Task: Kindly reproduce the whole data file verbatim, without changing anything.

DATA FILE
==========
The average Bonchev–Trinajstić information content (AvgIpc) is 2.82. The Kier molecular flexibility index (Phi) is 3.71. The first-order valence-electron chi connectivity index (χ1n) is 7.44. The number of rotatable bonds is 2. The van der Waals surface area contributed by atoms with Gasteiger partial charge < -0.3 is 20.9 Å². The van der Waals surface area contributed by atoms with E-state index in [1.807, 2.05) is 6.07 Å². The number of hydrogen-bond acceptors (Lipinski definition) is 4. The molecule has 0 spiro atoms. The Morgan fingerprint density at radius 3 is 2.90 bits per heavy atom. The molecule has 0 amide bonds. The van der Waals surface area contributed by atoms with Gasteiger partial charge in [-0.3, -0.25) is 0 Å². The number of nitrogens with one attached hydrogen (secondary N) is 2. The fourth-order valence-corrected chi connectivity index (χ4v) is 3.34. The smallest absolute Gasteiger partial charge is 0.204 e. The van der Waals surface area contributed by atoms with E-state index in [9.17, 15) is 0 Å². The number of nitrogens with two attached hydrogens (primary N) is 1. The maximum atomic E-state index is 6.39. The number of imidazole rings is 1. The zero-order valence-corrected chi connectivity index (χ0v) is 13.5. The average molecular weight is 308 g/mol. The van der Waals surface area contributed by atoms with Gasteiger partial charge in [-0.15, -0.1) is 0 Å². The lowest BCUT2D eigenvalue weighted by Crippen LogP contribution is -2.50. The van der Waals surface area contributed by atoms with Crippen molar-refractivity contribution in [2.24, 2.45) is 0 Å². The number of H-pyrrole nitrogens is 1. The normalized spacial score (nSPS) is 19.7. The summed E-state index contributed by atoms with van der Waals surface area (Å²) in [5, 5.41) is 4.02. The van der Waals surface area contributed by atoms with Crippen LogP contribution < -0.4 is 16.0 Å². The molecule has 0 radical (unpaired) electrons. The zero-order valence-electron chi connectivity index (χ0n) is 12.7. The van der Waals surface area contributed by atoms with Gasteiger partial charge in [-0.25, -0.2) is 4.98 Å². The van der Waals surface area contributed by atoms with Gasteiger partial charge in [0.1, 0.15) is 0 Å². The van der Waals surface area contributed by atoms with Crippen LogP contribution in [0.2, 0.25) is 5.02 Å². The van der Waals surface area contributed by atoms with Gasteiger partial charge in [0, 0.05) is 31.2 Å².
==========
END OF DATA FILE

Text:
The average Bonchev–Trinajstić information content (AvgIpc) is 2.82. The Kier molecular flexibility index (Phi) is 3.71. The first-order valence-electron chi connectivity index (χ1n) is 7.44. The number of rotatable bonds is 2. The van der Waals surface area contributed by atoms with Gasteiger partial charge < -0.3 is 20.9 Å². The van der Waals surface area contributed by atoms with E-state index in [1.807, 2.05) is 6.07 Å². The number of hydrogen-bond acceptors (Lipinski definition) is 4. The molecule has 0 spiro atoms. The Morgan fingerprint density at radius 3 is 2.90 bits per heavy atom. The molecule has 0 amide bonds. The van der Waals surface area contributed by atoms with Gasteiger partial charge in [-0.3, -0.25) is 0 Å². The number of nitrogens with one attached hydrogen (secondary N) is 2. The fourth-order valence-corrected chi connectivity index (χ4v) is 3.34. The smallest absolute Gasteiger partial charge is 0.204 e. The van der Waals surface area contributed by atoms with E-state index in [9.17, 15) is 0 Å². The number of nitrogens with two attached hydrogens (primary N) is 1. The maximum atomic E-state index is 6.39. The number of imidazole rings is 1. The zero-order valence-corrected chi connectivity index (χ0v) is 13.5. The average molecular weight is 308 g/mol. The van der Waals surface area contributed by atoms with Gasteiger partial charge in [-0.15, -0.1) is 0 Å². The lowest BCUT2D eigenvalue weighted by Crippen LogP contribution is -2.50. The van der Waals surface area contributed by atoms with Crippen molar-refractivity contribution in [2.24, 2.45) is 0 Å². The number of H-pyrrole nitrogens is 1. The normalized spacial score (nSPS) is 19.7. The summed E-state index contributed by atoms with van der Waals surface area (Å²) in [5, 5.41) is 4.02. The van der Waals surface area contributed by atoms with Crippen LogP contribution < -0.4 is 16.0 Å². The molecule has 0 radical (unpaired) electrons. The zero-order valence-electron chi connectivity index (χ0n) is 12.7. The van der Waals surface area contributed by atoms with Gasteiger partial charge in [-0.25, -0.2) is 4.98 Å². The van der Waals surface area contributed by atoms with Gasteiger partial charge in [0.1, 0.15) is 0 Å². The van der Waals surface area contributed by atoms with Crippen LogP contribution in [0.2, 0.25) is 5.02 Å². The van der Waals surface area contributed by atoms with Gasteiger partial charge in [0, 0.05) is 31.2 Å².